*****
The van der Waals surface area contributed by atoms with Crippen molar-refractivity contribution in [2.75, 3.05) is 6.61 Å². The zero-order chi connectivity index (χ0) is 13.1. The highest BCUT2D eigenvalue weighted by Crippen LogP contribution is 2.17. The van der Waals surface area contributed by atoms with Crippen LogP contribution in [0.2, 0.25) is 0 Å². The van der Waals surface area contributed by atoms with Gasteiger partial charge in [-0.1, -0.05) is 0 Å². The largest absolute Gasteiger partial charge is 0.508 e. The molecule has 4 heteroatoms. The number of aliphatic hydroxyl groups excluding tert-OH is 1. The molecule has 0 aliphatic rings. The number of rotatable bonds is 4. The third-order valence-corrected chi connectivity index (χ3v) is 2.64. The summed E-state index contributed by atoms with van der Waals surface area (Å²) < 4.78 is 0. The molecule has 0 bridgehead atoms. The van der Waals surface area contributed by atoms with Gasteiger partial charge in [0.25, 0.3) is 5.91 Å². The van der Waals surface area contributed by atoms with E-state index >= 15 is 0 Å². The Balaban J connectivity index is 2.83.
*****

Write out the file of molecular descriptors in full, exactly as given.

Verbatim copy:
The van der Waals surface area contributed by atoms with Crippen molar-refractivity contribution in [2.75, 3.05) is 6.61 Å². The zero-order chi connectivity index (χ0) is 13.1. The highest BCUT2D eigenvalue weighted by Crippen LogP contribution is 2.17. The van der Waals surface area contributed by atoms with Crippen LogP contribution in [0.2, 0.25) is 0 Å². The van der Waals surface area contributed by atoms with Gasteiger partial charge in [-0.1, -0.05) is 0 Å². The largest absolute Gasteiger partial charge is 0.508 e. The molecule has 4 heteroatoms. The number of aliphatic hydroxyl groups excluding tert-OH is 1. The molecule has 0 aliphatic rings. The number of rotatable bonds is 4. The third-order valence-corrected chi connectivity index (χ3v) is 2.64. The summed E-state index contributed by atoms with van der Waals surface area (Å²) < 4.78 is 0. The molecule has 0 bridgehead atoms. The van der Waals surface area contributed by atoms with Gasteiger partial charge in [0.25, 0.3) is 5.91 Å². The van der Waals surface area contributed by atoms with E-state index >= 15 is 0 Å². The Balaban J connectivity index is 2.83.